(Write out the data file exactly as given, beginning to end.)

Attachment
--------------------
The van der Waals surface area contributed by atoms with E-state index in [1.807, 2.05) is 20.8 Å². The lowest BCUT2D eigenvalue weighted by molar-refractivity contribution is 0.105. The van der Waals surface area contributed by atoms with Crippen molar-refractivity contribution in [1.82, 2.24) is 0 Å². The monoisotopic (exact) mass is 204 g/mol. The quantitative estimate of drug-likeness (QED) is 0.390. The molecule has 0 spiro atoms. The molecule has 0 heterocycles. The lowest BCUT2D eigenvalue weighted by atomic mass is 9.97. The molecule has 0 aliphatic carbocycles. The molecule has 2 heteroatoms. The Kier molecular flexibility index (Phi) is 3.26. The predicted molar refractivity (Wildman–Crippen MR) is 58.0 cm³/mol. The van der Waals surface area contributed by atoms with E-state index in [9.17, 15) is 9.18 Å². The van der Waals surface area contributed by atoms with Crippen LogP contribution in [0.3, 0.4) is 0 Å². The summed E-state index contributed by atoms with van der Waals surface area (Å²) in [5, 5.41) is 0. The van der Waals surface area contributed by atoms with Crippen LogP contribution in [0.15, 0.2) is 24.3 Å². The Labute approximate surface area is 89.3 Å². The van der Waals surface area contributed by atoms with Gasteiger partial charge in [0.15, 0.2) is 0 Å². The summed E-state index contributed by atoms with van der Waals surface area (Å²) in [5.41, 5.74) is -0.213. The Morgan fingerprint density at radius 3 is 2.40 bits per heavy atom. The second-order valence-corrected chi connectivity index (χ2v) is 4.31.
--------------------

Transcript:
The van der Waals surface area contributed by atoms with E-state index in [1.807, 2.05) is 20.8 Å². The lowest BCUT2D eigenvalue weighted by molar-refractivity contribution is 0.105. The van der Waals surface area contributed by atoms with Crippen molar-refractivity contribution in [1.82, 2.24) is 0 Å². The monoisotopic (exact) mass is 204 g/mol. The quantitative estimate of drug-likeness (QED) is 0.390. The molecule has 0 spiro atoms. The molecule has 0 heterocycles. The lowest BCUT2D eigenvalue weighted by atomic mass is 9.97. The molecule has 0 aliphatic carbocycles. The molecule has 2 heteroatoms. The Kier molecular flexibility index (Phi) is 3.26. The predicted molar refractivity (Wildman–Crippen MR) is 58.0 cm³/mol. The van der Waals surface area contributed by atoms with E-state index in [9.17, 15) is 9.18 Å². The van der Waals surface area contributed by atoms with Crippen LogP contribution in [0.3, 0.4) is 0 Å². The summed E-state index contributed by atoms with van der Waals surface area (Å²) in [5, 5.41) is 0. The van der Waals surface area contributed by atoms with Crippen LogP contribution in [0.15, 0.2) is 24.3 Å². The Labute approximate surface area is 89.3 Å². The van der Waals surface area contributed by atoms with Gasteiger partial charge in [0.15, 0.2) is 0 Å². The summed E-state index contributed by atoms with van der Waals surface area (Å²) in [5.41, 5.74) is -0.213. The Morgan fingerprint density at radius 3 is 2.40 bits per heavy atom. The second-order valence-corrected chi connectivity index (χ2v) is 4.31.